All in all, a so so book.
Goldcrusher
I personally feel this is the best of Baxter's Manifold series. The book is comprised of 23 separate vignettes or short stories all loosely tied together around the Manifold series themes and the famed Fermi Paradox (i.e.: if space really is that big, odds are we are not alone, merely really far apart...or some other explanation). The short story format truncates Baxter's normally oblique yet action packed writing style into 23 separate punches to the hard sci-fi face. It's a bit disorientating to read more than one story per sitting but still doable on a two-hour flight. The UK only release is noticeable in the some spellings. It's definitely worth your time.
Paxondano
An absolute joy of a book. Each story is a real mind-warper. I am looking forward to reading more of Baxter.
Trash Obsession
Excellent book :) Highly recommend.
Kazracage
For some unknown reasons my copy arrived today.

The individual stories are excellent as everything within the Xeelee-Sequence. Sadly we don't get much new world building, so Baxter doesn't play with his true strenghts.
Freaky Hook
"Phase Space" by Stephen Baxter is a collection of 25 loosely-related short stories linked to - and expanding on themes introduced in - his Manifold novel trilogy of "Time", "Space" and "Origin". At its heart is the question posed by the physicist Enrico Fermi: given that the universe is billions of years old, if life exists out in the cosmos, why don't we see the evidence of it all about us? These stories represent the author's attempts to try to make sense of this paradox.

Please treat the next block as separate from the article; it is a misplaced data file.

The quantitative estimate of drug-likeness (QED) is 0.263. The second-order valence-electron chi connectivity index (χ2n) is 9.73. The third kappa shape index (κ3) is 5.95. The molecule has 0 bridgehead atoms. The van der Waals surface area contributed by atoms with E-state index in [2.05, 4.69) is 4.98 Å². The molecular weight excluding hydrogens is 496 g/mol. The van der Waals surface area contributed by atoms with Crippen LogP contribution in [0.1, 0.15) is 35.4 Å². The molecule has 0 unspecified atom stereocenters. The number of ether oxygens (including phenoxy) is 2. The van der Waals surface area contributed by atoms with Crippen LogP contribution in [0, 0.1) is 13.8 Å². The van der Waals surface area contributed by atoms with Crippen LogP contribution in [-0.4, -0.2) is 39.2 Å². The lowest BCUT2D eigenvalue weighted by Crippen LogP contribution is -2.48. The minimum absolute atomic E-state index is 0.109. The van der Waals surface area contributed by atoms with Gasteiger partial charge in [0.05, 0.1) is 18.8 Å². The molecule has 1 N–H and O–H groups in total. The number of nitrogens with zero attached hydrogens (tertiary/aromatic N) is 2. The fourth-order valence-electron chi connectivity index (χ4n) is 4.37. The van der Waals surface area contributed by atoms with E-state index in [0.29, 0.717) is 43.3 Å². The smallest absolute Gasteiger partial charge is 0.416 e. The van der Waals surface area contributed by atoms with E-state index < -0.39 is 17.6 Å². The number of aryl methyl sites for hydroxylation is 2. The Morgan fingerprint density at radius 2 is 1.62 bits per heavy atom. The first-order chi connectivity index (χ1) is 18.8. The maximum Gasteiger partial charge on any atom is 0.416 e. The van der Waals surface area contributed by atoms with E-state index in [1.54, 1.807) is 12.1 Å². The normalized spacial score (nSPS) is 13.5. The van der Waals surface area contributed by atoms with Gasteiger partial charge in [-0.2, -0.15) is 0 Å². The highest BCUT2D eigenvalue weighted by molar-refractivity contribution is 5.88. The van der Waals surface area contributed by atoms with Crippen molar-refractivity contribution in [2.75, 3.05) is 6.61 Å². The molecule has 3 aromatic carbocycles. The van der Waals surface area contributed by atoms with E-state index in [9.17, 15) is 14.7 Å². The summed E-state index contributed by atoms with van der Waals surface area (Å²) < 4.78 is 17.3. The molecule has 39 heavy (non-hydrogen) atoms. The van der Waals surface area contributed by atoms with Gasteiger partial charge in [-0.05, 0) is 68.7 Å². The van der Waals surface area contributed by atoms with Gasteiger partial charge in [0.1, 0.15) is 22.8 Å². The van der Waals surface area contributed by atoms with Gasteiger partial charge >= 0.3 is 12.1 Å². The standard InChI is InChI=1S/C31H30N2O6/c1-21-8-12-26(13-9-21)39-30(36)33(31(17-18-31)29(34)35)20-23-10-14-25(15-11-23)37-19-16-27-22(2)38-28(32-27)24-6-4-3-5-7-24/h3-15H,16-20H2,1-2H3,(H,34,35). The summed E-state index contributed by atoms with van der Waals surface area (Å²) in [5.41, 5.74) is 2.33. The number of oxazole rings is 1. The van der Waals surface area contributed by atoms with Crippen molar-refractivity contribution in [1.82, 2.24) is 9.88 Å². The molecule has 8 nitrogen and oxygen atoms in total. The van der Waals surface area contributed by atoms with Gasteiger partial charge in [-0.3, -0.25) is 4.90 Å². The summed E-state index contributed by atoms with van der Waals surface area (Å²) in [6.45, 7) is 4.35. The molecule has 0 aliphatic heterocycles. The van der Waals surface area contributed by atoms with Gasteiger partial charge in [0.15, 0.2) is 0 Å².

Pieces such as 'Open Loops', 'Sun-Cloud', 'The We Who Sing' and 'The Gravity Mine' explore the idea that other forms of intelligent life might exist or once have existed out in the cosmos. Baxter takes various scenarios, from the distant past - a mere few hundred thousand years post-Big Bang - to the distant future - trillions of years from now, when the universe is cold and dark - and supposes various alien civilisations, each of them coming to terms with their world and each of them with their own versions of the Fermi Paradox.

One of Baxter's favourite themes is space exploration and it is no accident that many of the stories take astronauts as their main characters: including 'Poyekhali 3201', an imagining of Yuri Gagarin's experience as the first man in space. One of the best stories in the collection is 'War Birds', in which the Cold War has escalated into space and the Shuttle fleet has fallen under the control of USAF, becoming an agent of destruction for a militaristic US government intent on demonstrating its capabilities to the rest of the world.

As interesting as such alternate histories are, however, they are unrelated to the main theme of the collection. Indeed the most intriguing stories are those which explore the idea that humanity exists either in some kind of simulation - as in 'Tracks' - or within a bubble or quarantine zone - 'Barrier' - in both cases set up by a higher intelligence, seemingly to foster or protect our species from true reality, but for what purpose is not clear. The collection's main piece, 'Touching Centauri', is perhaps the most exciting of all, as it examines what might happen when we begin to stretch that simulation to its limits.

Baxter's imagination surpasses that of most other writers of modern science fiction. But while the ideas are wide-ranging, the writing itself can occasionally feel awkward or disjointed. Often one feels that the themes have been compressed to fit the medium of the short story, when in fact there are enough ideas to sustain several longer pieces, perhaps of novella- or even novel-length. A more minor disappointment is that more of the stories do not feature the main characters from the Manifold arc; indeed Reid Malenfant appears in only one of the pieces.

That said, however, "Phase Space" is an exciting collection of work with tremendous vision, and an excellent companion to the Manifold trilogy.